WORKERS opposed to a higher retirement age blocked roads to airports around France yesterday, leaving passengers in Paris dragging suitcases on foot along an emergency breakdown lane.
Outside the capital, hooded youths smashed store windows amid clouds of tear gas.
Riot police in black body armour forced striking workers away from blocked fuel depots in western France, restoring gasoline to areas where pumps were dry after weeks of protests over the government proposal to change retirement age.
Riot officers in the Paris suburb of Nanterre and the south-eastern city of Lyon sprayed tear gas but appeared unable to stop the violence.
After months of largely peaceful disruptions, some protests erupted into scattered violence this week over the government’s push to raise the retirement age from 60 to 62. President Nicolas Sarkozy vowed that his conservative party would pass the reform in a Senate vote expected today.
Many workers feel the change would be a first step in eroding France’s social benefits, which include long holidays, contracts that make it hard for employers to lay off workers and a state-subsidised health care system, in favour of “American-style capitalism”.
Sarkozy ordered all fuel depots forcibly reopened and vowed yesterday that he would “carry the retirement reform through to the end”. And despite France’s tolerance for a long tradition of strikes and protest, official patience appeared to be waning after weeks of actions that have snarled traffic, cancelled flights and dwindling gasoline supplies and, fuelled urban violence.
Protesters waving red union flags and reflective vests temporarily blocked the main road leading to one of two terminals at Orly Airport yesterday. The ADP airport authority warned on its website of “serious difficulties expected in access to airports and air traffic.”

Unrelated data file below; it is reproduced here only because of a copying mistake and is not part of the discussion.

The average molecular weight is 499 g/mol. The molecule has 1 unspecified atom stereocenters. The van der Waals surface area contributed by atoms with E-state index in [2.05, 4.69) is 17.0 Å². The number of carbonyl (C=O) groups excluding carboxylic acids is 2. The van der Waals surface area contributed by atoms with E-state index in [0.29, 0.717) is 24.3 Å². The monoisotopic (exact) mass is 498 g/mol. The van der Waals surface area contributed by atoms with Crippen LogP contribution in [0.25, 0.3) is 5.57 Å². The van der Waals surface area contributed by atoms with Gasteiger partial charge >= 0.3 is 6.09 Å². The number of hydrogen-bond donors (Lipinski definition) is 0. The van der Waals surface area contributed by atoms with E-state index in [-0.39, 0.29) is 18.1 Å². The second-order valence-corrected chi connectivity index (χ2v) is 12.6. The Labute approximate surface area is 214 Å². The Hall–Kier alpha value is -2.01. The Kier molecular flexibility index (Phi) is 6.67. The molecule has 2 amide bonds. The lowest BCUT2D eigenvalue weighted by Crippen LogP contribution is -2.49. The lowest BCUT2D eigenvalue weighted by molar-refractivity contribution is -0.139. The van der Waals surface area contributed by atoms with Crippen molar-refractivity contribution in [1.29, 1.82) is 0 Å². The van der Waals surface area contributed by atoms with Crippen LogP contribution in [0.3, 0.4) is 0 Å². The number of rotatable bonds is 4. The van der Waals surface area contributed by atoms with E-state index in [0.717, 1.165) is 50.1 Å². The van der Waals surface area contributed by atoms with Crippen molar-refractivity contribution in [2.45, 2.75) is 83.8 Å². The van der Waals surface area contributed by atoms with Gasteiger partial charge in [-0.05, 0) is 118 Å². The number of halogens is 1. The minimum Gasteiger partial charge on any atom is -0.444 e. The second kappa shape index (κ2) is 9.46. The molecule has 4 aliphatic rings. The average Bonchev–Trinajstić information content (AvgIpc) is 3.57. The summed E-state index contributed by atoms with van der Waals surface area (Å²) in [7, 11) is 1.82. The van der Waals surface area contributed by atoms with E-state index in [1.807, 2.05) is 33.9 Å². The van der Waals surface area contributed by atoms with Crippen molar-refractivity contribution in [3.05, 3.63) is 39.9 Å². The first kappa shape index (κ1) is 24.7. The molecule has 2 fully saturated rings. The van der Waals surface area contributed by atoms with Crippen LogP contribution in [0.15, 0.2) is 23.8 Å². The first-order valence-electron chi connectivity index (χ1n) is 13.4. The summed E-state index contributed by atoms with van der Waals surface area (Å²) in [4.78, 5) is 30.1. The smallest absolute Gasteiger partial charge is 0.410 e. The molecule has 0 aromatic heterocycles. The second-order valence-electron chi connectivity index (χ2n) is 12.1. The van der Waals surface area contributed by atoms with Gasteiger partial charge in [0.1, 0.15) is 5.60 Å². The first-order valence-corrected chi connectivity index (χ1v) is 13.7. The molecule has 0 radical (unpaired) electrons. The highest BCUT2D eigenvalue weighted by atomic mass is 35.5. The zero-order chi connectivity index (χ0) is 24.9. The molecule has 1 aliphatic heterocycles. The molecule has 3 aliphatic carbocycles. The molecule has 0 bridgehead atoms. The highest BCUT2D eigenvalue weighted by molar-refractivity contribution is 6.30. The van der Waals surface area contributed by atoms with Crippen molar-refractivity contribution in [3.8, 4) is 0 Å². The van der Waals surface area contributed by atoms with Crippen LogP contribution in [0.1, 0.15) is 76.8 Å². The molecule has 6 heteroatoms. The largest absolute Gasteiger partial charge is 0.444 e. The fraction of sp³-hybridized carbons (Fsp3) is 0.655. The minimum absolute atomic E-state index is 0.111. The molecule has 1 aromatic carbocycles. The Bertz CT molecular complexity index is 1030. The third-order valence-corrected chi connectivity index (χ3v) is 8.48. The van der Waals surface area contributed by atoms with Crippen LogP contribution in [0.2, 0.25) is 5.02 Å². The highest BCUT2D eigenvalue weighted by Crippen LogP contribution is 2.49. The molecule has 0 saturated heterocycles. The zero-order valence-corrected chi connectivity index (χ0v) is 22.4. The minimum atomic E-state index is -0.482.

The protests tangled traffic to the airport and some passengers walked hundreds of meters along an emergency lane to get there, dragging suitcases. In one terminal, screens showed 10 of 52 flights yesterday afternoon were cancelled.
“It’s Baghdad here,” said Lionel Philippe, who arrived at Orly after much difficulty because of protesters blocking access to the airport – only to find his flight to Biarritz cancelled.
He said he wasn’t interested in the pension reform debate, he just wants to get home. “I’m 28, by the time I retire everything will have changed anyway.”
At Charles de Gaulle Airport north of Paris, the nation’s biggest, protesters sang the French national anthem before pushing through a police barricade.
“It is like we are on another planet,” said Canadian traveller Olivier Lejour, waiting to take off from Charles de Gaulle. While he said it was “fun” to watch, the protests disrupted his efforts to work in Paris.
The CGT Transport union says protests also shut down the Clermont-Ferrand airport in the south and disrupted airports in Nice and Nantes.
With nearly a third of France’s petrol stations dry, authorities stepped in overnight to force open three fuel depots blocked by striking workers for days, Interior Minister Brice Hortefeux said.
There are still more than 3,000 petrol stations empty of fuel, or about a quarter of those nationwide, the environment minister said.
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